In January 1704, the regiment (800 men, 700 horses) went to Hainburg. In mid-March, FZM Heister concentrated a corps of 4,000 men at Ebenfurth to quench Rákóczi Uprising in Hungary and Transylvania. He then attacked the camp of Rákóczi's rebels at St. Niclas. On 5 April, the Austrian corps rallied at Györ and went to Kis Bér, later to Stuhlweißenburg (Székesfehérvár/HU). Around 5,000 rebels occupied the hill near the city but fled to the town when Heister's artillery opened on them. However, the rebels found the town gates closed and were annihilated by Schlik Dragoons and Bayreuth Dragoons. The city surrendered after a short bombardment. During this action, the regiment captured a pair of kettle-drums. The Austrian corps then went to Komárom/HU and Verbély and campaigned in Hungary during the following months. On 13 June, at the Battle of Koronczó, FZM Heister defeated a 12,000 men strong rebel corps. In this battle, Heister lost around 100 men, the rebels 3,000 men along with 28 flags and 6 guns. On 23 July, Prince Eugène de Savoie allowed the regiment to use the kettle-drums captured at Stuhlweißenburg in the future. On 12 September, Rákóczi signed an armistice, Heister's Corps then went to Pressburg (present-day Bratislava/SK). The regiment (846 men, 706 horses) effected a junction with some cuirassiers at Zistendorf. On 20 December, this cavalry corps proceeded to Tyrnau (present-day Trnava/SK). On 26 December, the regiment took part in the Battle of Tyrnau.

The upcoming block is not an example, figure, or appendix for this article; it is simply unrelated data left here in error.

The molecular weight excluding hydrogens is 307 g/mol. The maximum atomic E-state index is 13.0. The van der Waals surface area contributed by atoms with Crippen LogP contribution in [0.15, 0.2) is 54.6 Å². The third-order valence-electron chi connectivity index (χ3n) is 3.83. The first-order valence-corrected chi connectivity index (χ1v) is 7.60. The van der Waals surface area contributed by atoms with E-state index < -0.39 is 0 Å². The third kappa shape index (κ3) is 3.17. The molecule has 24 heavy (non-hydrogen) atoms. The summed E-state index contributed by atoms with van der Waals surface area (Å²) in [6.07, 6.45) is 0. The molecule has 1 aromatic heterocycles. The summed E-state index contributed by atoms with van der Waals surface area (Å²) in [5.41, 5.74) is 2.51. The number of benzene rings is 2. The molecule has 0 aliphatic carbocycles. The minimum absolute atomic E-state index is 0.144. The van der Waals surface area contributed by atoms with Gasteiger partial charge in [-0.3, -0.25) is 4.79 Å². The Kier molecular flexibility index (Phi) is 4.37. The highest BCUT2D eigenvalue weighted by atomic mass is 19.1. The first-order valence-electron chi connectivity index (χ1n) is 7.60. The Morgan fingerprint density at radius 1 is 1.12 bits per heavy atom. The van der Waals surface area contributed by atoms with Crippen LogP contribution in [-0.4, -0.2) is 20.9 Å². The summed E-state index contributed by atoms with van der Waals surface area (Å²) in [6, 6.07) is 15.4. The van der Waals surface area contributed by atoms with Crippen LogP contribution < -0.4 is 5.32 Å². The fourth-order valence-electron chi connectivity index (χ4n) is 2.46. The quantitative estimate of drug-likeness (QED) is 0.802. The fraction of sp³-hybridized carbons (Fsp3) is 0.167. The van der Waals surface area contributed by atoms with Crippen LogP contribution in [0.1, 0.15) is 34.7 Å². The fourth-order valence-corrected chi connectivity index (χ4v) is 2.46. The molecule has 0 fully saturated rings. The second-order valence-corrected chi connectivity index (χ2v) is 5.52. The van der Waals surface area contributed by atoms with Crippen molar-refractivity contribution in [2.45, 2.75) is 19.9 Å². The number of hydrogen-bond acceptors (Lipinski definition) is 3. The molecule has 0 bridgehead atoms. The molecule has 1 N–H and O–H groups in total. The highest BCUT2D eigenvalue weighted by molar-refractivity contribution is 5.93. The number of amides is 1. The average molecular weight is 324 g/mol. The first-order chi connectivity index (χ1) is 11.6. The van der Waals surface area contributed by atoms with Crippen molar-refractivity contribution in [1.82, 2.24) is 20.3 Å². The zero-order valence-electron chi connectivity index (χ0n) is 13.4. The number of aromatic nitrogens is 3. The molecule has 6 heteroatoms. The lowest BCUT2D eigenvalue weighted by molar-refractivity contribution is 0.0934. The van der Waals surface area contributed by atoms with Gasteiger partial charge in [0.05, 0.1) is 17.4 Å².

In 1705, the regiment joined the corps of G.d.C. N. Pálffy at Oedenburg (present-day Sopron/HU). This corps then marched to Sárvár. On 26 March, it defeated the rebels in a battle where the latter lost 300 men and were forced to retreat to Paks. Austrian troops then returned to Schütt Island (present-day Velký Žitný ostrov/SK) where FZM Heister was replaced by FM Count d'Herbeville. FML Glöckelsberg with 1,600 foot and GFWM Löwenburg with 2,000 horse (including the regiment) went to Paks. On 22 June, the Austrians attacked the rebel entrenchments. On 23 June, the rebels evacuated their positions at Paks. In August, the regiment was assigned to the detachment charged to resupply the Fortress of Neuhäusel (present-day Nové Zámky/SK). On 11 August, the regiment took part in the Combat of Bibersburg (present-day Červený Kameň/SK). In mid-September, Transylvania being threatened by Rákoczi's troops, a corps of 16,000 men was sent to its help. It was very difficult to supply this corps during his advance, soldiers suffered while marching under heavy rain on muddy roads. On 11 November, Rákoczi blocked the roads near Sibó. The Imperial army formed a battle line and marched against the entrenchments of the rebels; Imperial troops on right wing, Danish troops on the left. The rebels were nearly annihilated, losing 6,000 men including some French officers, only 100 men were taken prisoners. On 12 November, G.d.C. Schlik with 5 cavalry regiments (including Bayreuth Dragoons) marched to Klausenburg. On 26 November, Schlik effected a junction with FM Rabutin's Corps at Weißenburg, the regiments encamped in the neighbourhood.